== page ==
Myrtaceae

Myrtaceae is a family of dicotuledonous plants placed within the order myrtales that characterized by numorous stamens, cymose flowers with inferior ovary, and opposite exstipulate leaves that yield a fragrant oil. All species are woody with the essential oils, and flower parts in multiple of four or five. Myrtaceae containing about 150 genera and 3,300 species that are widely distributed in the topics.

Moraceae

Moraceae is a family of trees or shrubs placed within the order urticales that have a milky juice and small diclinous flowers with a one-celled ovary. Moraceae consists of about 40 genera and some 1,000 species of deciduous or evergreen trees and shrubs, distributed mostly in tropical and subtropical areas.

2.2. Computer-Assisted Instruction

There are variety of definitions about computer-assisted instruction. According to Encyclopedia Britanica 6, computer-assisted instructon is a program of instructional material presented by means of a computer or computers systems. Meanwhile Surjono 27 defined computer-assisted instruction as the use of computer as an aid in the teaching-learning process. Whereas Seo and Bryant 26 defined computer-assisted instruction as the use of a computer to provide instructional contents. Regardless of the various definitions of computer-assisted instruction, what is consistent in the literature is that the use of computer as a medium of instruction. Liao 15 asserted that the use of computer has long been developed as the part of the teaching-learning process. As Bork’s ( 1: 34) prediction, “...by the year 2010 we can expect that the computer will on of the dominant educational delivery systems in many parts of the world”, the use of computer as an instructional media has continued to grow rapidly.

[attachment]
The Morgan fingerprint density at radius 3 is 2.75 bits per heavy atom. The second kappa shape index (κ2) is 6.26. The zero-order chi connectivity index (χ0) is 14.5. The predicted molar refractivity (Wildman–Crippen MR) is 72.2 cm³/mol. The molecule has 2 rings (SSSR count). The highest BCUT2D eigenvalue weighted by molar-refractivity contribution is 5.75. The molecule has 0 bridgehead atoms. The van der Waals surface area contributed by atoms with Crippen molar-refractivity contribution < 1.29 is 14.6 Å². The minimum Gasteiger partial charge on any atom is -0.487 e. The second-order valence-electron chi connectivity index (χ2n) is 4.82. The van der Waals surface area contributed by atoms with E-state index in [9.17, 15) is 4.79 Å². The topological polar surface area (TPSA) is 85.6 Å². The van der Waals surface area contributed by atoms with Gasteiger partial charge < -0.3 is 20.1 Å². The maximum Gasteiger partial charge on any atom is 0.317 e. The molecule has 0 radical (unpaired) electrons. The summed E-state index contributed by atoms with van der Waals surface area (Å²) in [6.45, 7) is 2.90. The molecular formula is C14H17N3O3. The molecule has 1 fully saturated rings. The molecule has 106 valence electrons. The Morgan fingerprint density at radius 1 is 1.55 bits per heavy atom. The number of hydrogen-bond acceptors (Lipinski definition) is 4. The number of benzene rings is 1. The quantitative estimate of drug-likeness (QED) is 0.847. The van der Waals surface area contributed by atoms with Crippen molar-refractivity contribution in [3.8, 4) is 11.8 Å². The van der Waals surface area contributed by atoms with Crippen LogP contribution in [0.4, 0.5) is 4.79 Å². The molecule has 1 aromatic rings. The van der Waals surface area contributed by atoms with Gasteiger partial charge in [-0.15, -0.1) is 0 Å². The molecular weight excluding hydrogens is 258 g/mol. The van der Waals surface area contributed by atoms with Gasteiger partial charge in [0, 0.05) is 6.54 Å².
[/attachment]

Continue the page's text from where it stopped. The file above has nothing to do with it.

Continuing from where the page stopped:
There are various types of computer-assisted instruction. Lehman (n/d.) listed five categories of computer-assisted instruction as follows:

a. Drill and Practice

Drill and practice is exercises designed fluency in a new skill or body of knowledge or to refresh an existing skill or body of knowledge. Drill and practice assumes that the learners have previously been introduced to the content. Drill and practice is good for basic skills or knowledge where rapid student response is really desired.

b. Tutorial

Tutorials are used to introduce new content to students in much the same manner that a human teacher might. Tutorials may be used in any area of the curriculum for: (a) remmediation when students lack necessary background knowledge; (b) enrichment when students wish to go beyond the basics; and (c) introduction of content to all students.

c. Simulation

Simulation is a form of computer-assisted instruction that provides a simplified representation of a real situation, phenomenon, or process. Simulation can mimic physical objects or phenomena, process, procedures, and situation. Simulation is good for sciences and other subject areas.

d. Instructional Game

Instructional game is another type of drill and practice or simulation that modified to include gaming elements. Features of instructional games are generally an end goal and rules of play, sensory appeal, and motivational elements such as competition, cooperation, challenges, and fantasy. Games can substitute for worksheets and exercises, as a reward, or, in some cases, to foster cooperation among students.

e. Problem Solving

Computer-assisted instruction that is designed to foster thinking or probem solving skills does not fit into one of the other categories. This approach usually focuses on a specific type of problem solving and provides pratice on a number or variety of problems.